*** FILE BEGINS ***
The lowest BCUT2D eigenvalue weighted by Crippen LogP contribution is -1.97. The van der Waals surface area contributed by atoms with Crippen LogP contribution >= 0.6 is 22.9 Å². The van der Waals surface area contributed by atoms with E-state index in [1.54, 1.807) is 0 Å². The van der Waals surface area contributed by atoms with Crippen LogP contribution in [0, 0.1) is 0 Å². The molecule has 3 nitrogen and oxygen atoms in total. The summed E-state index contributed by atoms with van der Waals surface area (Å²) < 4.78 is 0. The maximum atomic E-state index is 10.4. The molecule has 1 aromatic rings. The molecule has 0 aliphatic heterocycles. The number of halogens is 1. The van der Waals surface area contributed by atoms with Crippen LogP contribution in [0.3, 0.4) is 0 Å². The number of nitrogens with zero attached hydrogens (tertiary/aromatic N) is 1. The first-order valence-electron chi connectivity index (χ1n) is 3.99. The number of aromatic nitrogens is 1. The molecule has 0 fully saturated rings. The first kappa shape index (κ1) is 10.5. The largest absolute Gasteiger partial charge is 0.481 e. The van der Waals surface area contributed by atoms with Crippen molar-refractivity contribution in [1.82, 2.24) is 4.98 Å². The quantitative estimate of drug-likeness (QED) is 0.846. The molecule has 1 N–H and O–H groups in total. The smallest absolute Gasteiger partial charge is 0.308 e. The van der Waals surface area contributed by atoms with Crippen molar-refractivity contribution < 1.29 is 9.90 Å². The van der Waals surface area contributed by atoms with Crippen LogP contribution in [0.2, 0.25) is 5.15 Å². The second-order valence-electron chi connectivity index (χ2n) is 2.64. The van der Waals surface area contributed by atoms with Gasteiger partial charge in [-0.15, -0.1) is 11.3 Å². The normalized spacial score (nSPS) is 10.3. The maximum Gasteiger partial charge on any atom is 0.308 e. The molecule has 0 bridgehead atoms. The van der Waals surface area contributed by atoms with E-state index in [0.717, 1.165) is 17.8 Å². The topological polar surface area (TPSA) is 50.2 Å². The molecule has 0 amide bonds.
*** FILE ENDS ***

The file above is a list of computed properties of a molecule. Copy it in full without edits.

The lowest BCUT2D eigenvalue weighted by Crippen LogP contribution is -1.97. The van der Waals surface area contributed by atoms with Crippen LogP contribution >= 0.6 is 22.9 Å². The van der Waals surface area contributed by atoms with E-state index in [1.54, 1.807) is 0 Å². The van der Waals surface area contributed by atoms with Crippen LogP contribution in [0, 0.1) is 0 Å². The molecule has 3 nitrogen and oxygen atoms in total. The summed E-state index contributed by atoms with van der Waals surface area (Å²) < 4.78 is 0. The maximum atomic E-state index is 10.4. The molecule has 1 aromatic rings. The molecule has 0 aliphatic heterocycles. The number of halogens is 1. The van der Waals surface area contributed by atoms with Crippen LogP contribution in [0.3, 0.4) is 0 Å². The number of nitrogens with zero attached hydrogens (tertiary/aromatic N) is 1. The first-order valence-electron chi connectivity index (χ1n) is 3.99. The number of aromatic nitrogens is 1. The molecule has 0 fully saturated rings. The first kappa shape index (κ1) is 10.5. The largest absolute Gasteiger partial charge is 0.481 e. The van der Waals surface area contributed by atoms with Crippen molar-refractivity contribution in [1.82, 2.24) is 4.98 Å². The quantitative estimate of drug-likeness (QED) is 0.846. The molecule has 1 N–H and O–H groups in total. The smallest absolute Gasteiger partial charge is 0.308 e. The van der Waals surface area contributed by atoms with Crippen molar-refractivity contribution < 1.29 is 9.90 Å². The van der Waals surface area contributed by atoms with Crippen LogP contribution in [0.2, 0.25) is 5.15 Å². The second-order valence-electron chi connectivity index (χ2n) is 2.64. The van der Waals surface area contributed by atoms with Gasteiger partial charge in [-0.15, -0.1) is 11.3 Å². The normalized spacial score (nSPS) is 10.3. The maximum Gasteiger partial charge on any atom is 0.308 e. The molecule has 0 bridgehead atoms. The van der Waals surface area contributed by atoms with E-state index in [0.717, 1.165) is 17.8 Å². The topological polar surface area (TPSA) is 50.2 Å². The molecule has 0 amide bonds.